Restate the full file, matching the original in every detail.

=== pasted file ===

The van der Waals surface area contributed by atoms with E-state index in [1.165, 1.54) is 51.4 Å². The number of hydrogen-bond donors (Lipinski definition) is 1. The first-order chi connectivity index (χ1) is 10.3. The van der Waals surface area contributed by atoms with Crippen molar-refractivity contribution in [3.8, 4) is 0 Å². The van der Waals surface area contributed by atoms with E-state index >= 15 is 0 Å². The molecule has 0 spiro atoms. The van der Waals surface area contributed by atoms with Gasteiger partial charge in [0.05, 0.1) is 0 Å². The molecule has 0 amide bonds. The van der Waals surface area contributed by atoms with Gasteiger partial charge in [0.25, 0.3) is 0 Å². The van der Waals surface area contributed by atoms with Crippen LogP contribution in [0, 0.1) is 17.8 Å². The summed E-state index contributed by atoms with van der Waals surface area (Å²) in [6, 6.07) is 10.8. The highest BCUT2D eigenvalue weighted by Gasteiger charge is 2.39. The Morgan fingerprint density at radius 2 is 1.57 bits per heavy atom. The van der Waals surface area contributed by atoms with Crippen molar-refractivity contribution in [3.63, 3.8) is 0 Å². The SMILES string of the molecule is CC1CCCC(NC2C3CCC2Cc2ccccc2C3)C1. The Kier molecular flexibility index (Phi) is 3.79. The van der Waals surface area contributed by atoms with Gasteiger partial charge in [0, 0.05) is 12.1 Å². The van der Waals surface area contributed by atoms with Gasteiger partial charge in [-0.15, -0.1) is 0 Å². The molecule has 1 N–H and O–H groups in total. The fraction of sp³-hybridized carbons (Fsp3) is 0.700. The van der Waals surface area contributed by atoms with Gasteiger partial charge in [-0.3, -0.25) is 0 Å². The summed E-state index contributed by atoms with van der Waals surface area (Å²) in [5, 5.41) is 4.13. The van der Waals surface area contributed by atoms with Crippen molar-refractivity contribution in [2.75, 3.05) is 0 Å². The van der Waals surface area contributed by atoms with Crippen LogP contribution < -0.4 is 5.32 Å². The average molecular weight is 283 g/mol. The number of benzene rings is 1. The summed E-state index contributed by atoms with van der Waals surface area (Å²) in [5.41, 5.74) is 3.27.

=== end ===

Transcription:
The van der Waals surface area contributed by atoms with E-state index in [1.165, 1.54) is 51.4 Å². The number of hydrogen-bond donors (Lipinski definition) is 1. The first-order chi connectivity index (χ1) is 10.3. The van der Waals surface area contributed by atoms with Crippen molar-refractivity contribution in [3.8, 4) is 0 Å². The van der Waals surface area contributed by atoms with E-state index >= 15 is 0 Å². The molecule has 0 spiro atoms. The van der Waals surface area contributed by atoms with Gasteiger partial charge in [0.05, 0.1) is 0 Å². The molecule has 0 amide bonds. The van der Waals surface area contributed by atoms with Gasteiger partial charge in [0.25, 0.3) is 0 Å². The van der Waals surface area contributed by atoms with Crippen LogP contribution in [0, 0.1) is 17.8 Å². The summed E-state index contributed by atoms with van der Waals surface area (Å²) in [6, 6.07) is 10.8. The highest BCUT2D eigenvalue weighted by Gasteiger charge is 2.39. The Morgan fingerprint density at radius 2 is 1.57 bits per heavy atom. The van der Waals surface area contributed by atoms with Crippen molar-refractivity contribution in [3.63, 3.8) is 0 Å². The SMILES string of the molecule is CC1CCCC(NC2C3CCC2Cc2ccccc2C3)C1. The Kier molecular flexibility index (Phi) is 3.79. The van der Waals surface area contributed by atoms with Gasteiger partial charge in [0, 0.05) is 12.1 Å². The van der Waals surface area contributed by atoms with Gasteiger partial charge in [-0.15, -0.1) is 0 Å². The molecule has 1 N–H and O–H groups in total. The fraction of sp³-hybridized carbons (Fsp3) is 0.700. The van der Waals surface area contributed by atoms with Gasteiger partial charge in [-0.3, -0.25) is 0 Å². The summed E-state index contributed by atoms with van der Waals surface area (Å²) in [5, 5.41) is 4.13. The van der Waals surface area contributed by atoms with Crippen molar-refractivity contribution in [2.75, 3.05) is 0 Å². The van der Waals surface area contributed by atoms with Crippen LogP contribution < -0.4 is 5.32 Å². The average molecular weight is 283 g/mol. The number of benzene rings is 1. The summed E-state index contributed by atoms with van der Waals surface area (Å²) in [5.41, 5.74) is 3.27.